I don’t have too many answers but I sure have a lot of questions. The key for me is to be reflective about how our actions can affect others on social media.

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  19. Bill Ferriter says:

    This is an interesting post, Chris. Not sure what my take on it is.

    I always worry when people expect to be followed — and expect anyone that they follow to interact with them — simply because it takes ownership over learning away from the learner.

    I want to control who I listen to. I want to have the choice to limit the voices in my network. I don’t want their to be a sense of obligation to let every voice into my stream — or the sense that I’m an insensitive jerk because I’m not willing to follow everyone.

    I also believe that good voices will be discovered by “the network” no matter what. That’s what happens when a blog post gets picked up and retweeted a thousand times. I don’t worry too much that good ideas will be ignored only because I believe in the breadth and depth of my network.

    That being said, I DEFINITELY think there’s a lot of “me voices” in the network too. That comes across in the complete lack of interaction between people that you often see in social spaces.

    No one comments on blogs anymore and fewer people are actually having conversations in Twitter than back in the old days. Lots of sharing and little talking ain’t really collaboration.

    On a related note, I like thinking about the connections between this trend and the deprofessionalization of teaching. Half the “me people” in the network are just trying to make a living. Maybe if we paid teachers well, there’d be less need to scramble for attention and opportunities.

    Interesting stuff.

    • Chris Wejr says:

      Bill, thanks for taking the time to comment. I am not saying that we need to follow everyone that follows us nor am I saying that we need to follow many people. What I do think is that we need to understand that social media is social and there is a relationship involved. It may be shallow for some and deeper for others but we need to be careful of what messages we send when we unfollow large numbers of people. I see many good ideas being ignored because they are not picked up by the larger “voices” on twitter. There are a few parents on Twitter and blogs who write great posts but receive very few comments or views. I also see the deeper issues do not get as many views/comments as some of the more surface level issues (ie. I have noticed this post or a post like “10 Ways to Use Social Media in the classroom “will get tons of views but one that talks about school choice, equity, poverty, assessment, etc gets significantly less).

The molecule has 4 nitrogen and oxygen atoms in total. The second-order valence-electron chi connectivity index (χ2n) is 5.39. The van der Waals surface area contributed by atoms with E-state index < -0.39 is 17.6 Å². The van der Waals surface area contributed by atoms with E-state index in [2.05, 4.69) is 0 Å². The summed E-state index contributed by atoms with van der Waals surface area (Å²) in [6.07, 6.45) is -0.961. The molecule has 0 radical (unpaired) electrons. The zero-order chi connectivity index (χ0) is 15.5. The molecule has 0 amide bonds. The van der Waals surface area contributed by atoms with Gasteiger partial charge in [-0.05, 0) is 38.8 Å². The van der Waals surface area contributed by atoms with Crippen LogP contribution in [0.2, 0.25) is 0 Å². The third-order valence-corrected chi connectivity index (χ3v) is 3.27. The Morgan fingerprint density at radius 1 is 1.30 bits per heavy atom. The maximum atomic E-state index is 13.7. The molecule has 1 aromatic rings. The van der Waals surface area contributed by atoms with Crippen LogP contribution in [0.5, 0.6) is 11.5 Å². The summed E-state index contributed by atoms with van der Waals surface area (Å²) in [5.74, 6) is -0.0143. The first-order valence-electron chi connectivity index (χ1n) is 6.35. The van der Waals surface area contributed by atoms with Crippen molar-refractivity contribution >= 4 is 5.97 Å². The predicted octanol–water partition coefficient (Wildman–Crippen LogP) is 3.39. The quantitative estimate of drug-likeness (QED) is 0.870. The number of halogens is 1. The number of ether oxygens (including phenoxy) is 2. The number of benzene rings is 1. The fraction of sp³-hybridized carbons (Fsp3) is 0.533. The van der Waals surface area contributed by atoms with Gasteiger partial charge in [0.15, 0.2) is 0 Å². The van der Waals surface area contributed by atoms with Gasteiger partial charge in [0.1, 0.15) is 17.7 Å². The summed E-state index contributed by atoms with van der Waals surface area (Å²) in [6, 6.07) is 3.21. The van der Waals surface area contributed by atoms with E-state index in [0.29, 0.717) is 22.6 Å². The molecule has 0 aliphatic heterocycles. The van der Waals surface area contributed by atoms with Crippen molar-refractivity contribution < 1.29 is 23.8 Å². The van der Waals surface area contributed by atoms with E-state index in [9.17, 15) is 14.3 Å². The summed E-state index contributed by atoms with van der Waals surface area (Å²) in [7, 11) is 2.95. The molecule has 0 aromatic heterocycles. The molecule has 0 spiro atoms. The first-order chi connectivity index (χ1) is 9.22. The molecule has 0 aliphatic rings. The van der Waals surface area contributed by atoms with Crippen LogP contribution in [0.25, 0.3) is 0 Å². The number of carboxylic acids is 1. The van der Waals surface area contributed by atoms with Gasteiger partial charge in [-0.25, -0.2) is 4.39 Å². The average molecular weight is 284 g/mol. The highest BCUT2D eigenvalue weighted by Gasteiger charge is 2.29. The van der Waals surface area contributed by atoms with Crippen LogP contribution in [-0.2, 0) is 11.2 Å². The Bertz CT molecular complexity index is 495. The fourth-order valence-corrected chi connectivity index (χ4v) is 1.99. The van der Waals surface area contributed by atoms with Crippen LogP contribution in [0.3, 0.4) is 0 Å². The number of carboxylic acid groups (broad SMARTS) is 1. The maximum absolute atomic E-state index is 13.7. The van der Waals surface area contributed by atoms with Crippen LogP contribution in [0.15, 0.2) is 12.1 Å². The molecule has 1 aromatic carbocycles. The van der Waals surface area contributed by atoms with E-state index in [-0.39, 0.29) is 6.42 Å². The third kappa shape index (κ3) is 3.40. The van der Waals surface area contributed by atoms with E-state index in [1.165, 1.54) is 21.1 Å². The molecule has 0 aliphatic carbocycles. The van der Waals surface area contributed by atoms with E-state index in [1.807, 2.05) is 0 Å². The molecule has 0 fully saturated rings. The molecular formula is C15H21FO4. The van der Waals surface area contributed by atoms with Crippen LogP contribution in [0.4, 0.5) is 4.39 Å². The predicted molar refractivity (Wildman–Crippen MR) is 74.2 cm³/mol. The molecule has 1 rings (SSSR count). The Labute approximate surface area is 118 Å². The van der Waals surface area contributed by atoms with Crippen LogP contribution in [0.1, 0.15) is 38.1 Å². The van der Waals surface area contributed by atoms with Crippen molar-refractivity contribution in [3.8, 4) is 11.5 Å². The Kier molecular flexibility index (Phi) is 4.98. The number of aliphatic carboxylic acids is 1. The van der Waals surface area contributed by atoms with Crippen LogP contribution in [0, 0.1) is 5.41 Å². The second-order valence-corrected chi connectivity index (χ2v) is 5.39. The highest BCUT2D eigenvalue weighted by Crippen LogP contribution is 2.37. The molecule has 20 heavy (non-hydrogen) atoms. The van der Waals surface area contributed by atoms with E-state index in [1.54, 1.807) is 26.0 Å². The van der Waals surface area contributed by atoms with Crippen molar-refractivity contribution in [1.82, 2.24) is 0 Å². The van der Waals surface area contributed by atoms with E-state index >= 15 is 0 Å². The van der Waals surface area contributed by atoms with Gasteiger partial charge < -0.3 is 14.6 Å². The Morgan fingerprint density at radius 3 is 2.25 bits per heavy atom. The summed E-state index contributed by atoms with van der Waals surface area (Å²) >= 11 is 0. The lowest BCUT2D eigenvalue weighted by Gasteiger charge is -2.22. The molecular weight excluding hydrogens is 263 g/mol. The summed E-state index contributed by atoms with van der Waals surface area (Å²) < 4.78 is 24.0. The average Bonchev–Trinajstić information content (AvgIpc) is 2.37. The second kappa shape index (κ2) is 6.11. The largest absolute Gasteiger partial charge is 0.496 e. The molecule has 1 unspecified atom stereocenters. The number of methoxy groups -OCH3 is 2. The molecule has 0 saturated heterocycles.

You are bang on – very few people comment anymore. When I look back to my older posts – there will be 50 comments.. now it is more like 5-10 at the most (aside from this one). I wonder why this is – are we just reading more blogs and commenting less? Are people reading on their mobile devices and getting frustrated trying to comment (like me)? Are we engaging MORE often but in a more shallow way (by RTing and @ relying vs commenting)? These are great questions that come to mind with your comment.

      And lastly, your last point is a valid one… no arguments here! :-) I have no problem with people making a living sharing their expertise but I just want to see people sharing their stuff along with others (you are a good model of this).

      Thanks again Bill!

  20. Pernille Ripp says:

    Hi Chris,
    As someone who greatly admires you and what you do at your school (and also how you share) I am also not quite sure how this hits me. As one of those people that just rebuilt my Twitter stream from 0 – although I never followed 1000’s – I keep standing by the point that you have to make Twitter work for you. I tend to not follow people that only do self promotion only because I never end up having a conversation with them and I try not to self promote very often because I mainly have blog posts to promote and not really anything else.